Instant Messages (IMs) have become an increasingly popular method of communication, both in the personal and business world.  They have the benefit of being an efficient, rapid and oftentimes free means of communication.  IMs are often candid and free-form, and when users close their IM dialogue box when the conversation ends, the chat session generally disappears and is not recorded.  However, with the advent of the e-discovery amendments to the Federal Rules of Civil Procedure (FRCP), many electronically stored documents have become subject to discovery in litigation.  While Word documents, Excel spreadsheets and e-mails are accepted as discoverable documents for litigation purposes, it is unclear whether IMs can and should be requested during the discovery process.  This article will explore issues related to the discoverability of instant messages and will ultimately suggest that businesses employ techniques to closely monitor employee use of instant messages to prevent a “smoking gun” IM from costing employers millions of dollars in court. [More]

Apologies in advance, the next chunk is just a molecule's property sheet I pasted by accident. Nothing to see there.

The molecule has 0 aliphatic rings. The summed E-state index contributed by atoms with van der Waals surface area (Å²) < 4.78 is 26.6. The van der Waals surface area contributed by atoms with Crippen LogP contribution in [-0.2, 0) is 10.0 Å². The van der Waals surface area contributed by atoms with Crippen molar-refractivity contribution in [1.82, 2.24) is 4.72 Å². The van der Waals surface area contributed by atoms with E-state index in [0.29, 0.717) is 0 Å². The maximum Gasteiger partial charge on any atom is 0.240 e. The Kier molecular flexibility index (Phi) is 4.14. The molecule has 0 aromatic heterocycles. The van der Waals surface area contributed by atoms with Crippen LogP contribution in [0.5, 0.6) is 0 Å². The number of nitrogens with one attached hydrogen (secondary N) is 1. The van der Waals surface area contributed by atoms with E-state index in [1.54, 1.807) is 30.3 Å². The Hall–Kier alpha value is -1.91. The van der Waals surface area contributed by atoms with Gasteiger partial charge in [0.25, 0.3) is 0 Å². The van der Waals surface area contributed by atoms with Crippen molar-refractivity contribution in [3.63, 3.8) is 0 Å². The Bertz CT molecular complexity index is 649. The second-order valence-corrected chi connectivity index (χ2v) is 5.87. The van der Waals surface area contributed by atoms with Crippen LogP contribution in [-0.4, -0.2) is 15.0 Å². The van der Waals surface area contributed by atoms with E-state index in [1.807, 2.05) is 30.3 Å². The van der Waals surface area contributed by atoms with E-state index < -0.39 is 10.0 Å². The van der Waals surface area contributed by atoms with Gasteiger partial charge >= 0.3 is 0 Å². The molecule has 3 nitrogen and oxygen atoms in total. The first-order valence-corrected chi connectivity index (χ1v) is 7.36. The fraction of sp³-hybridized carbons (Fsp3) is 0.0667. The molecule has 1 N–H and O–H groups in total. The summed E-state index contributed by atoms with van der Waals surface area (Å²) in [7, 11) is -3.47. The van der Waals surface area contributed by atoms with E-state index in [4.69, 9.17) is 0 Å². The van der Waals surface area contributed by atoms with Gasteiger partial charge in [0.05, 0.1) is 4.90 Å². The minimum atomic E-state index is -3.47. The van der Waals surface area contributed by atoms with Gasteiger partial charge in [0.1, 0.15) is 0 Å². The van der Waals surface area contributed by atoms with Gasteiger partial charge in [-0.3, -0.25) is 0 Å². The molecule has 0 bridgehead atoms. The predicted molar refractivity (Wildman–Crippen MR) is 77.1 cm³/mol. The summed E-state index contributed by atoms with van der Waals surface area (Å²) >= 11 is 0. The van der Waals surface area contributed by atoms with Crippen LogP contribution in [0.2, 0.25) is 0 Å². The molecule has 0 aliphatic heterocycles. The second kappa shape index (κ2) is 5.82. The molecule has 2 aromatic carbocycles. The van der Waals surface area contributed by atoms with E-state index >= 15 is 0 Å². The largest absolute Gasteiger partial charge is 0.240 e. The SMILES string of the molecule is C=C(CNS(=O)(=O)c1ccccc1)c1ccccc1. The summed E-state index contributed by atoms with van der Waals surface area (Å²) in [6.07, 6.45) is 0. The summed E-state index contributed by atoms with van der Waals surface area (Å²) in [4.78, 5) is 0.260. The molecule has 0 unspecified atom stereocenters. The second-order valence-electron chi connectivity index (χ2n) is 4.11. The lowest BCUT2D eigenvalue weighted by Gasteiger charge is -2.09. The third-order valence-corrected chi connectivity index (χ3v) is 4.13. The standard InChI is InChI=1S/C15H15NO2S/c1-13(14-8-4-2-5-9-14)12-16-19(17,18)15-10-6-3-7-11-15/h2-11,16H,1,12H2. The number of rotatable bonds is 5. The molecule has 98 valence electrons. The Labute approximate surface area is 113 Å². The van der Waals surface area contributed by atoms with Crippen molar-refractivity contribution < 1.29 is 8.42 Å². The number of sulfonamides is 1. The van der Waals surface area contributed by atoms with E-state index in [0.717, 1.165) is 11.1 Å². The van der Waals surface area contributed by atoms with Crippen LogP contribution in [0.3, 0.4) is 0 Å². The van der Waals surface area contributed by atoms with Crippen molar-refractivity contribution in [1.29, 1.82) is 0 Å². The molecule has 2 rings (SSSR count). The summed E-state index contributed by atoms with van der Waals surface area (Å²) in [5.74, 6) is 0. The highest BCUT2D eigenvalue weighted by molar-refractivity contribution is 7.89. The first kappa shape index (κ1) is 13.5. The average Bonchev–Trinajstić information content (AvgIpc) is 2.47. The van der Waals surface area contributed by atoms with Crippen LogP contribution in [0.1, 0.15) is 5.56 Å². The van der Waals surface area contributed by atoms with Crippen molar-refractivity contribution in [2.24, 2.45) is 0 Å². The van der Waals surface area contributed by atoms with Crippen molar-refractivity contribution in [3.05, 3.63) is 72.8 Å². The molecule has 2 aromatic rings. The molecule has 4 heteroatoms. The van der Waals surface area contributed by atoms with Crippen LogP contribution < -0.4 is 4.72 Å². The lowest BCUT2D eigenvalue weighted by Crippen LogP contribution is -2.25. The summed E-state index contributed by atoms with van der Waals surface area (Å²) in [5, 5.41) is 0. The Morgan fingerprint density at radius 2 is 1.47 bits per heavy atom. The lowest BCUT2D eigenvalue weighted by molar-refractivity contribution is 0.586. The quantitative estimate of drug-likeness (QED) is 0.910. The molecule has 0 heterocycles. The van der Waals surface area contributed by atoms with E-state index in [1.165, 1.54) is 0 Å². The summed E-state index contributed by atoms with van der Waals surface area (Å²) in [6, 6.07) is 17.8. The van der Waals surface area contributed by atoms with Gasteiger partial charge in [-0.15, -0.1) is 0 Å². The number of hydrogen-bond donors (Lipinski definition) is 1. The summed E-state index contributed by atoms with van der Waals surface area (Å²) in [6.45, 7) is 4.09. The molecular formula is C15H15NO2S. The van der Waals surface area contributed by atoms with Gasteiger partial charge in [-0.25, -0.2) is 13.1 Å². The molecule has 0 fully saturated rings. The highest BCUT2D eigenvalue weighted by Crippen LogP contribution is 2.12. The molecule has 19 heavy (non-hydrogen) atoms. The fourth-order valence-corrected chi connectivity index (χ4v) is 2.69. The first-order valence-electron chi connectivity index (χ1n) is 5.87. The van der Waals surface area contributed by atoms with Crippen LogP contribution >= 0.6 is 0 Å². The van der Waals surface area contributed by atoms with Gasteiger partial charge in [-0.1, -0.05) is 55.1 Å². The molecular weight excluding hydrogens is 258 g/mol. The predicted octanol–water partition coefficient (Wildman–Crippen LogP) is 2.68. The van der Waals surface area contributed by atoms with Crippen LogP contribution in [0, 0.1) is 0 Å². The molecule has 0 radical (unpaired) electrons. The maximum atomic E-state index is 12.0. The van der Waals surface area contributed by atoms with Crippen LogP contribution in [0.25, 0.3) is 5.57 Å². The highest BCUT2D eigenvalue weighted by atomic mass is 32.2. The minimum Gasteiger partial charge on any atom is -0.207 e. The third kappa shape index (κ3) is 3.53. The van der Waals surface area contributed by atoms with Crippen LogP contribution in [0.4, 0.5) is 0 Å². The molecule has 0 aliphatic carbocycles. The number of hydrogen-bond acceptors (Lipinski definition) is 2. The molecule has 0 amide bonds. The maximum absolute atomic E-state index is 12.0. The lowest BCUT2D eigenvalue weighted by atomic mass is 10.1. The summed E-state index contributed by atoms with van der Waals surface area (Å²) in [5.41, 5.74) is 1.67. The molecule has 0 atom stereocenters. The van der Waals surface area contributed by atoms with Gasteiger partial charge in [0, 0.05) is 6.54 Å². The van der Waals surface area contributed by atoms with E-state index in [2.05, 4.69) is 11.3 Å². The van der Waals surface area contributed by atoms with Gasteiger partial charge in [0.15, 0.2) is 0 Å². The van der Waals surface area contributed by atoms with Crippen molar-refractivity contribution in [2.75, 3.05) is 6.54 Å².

October 25 2007, 15:44
Virtual reality is fast becoming a mainstay in today’s modern culture of computer savvy citizens all over the world.  It is a concept of real time and space existing within a construct comprised entirely of a dynamic, streaming assembly of 1’s and 0’s of binary programming language, translated into an individual’s online world. As the complexity and realism of these interactive virtual playgrounds increase, users have adapted a plethora of entrepreneurial opportunities that test the legal boundaries of laws throughout the world, including those of the United States.  [More]
October 25 2007, 15:43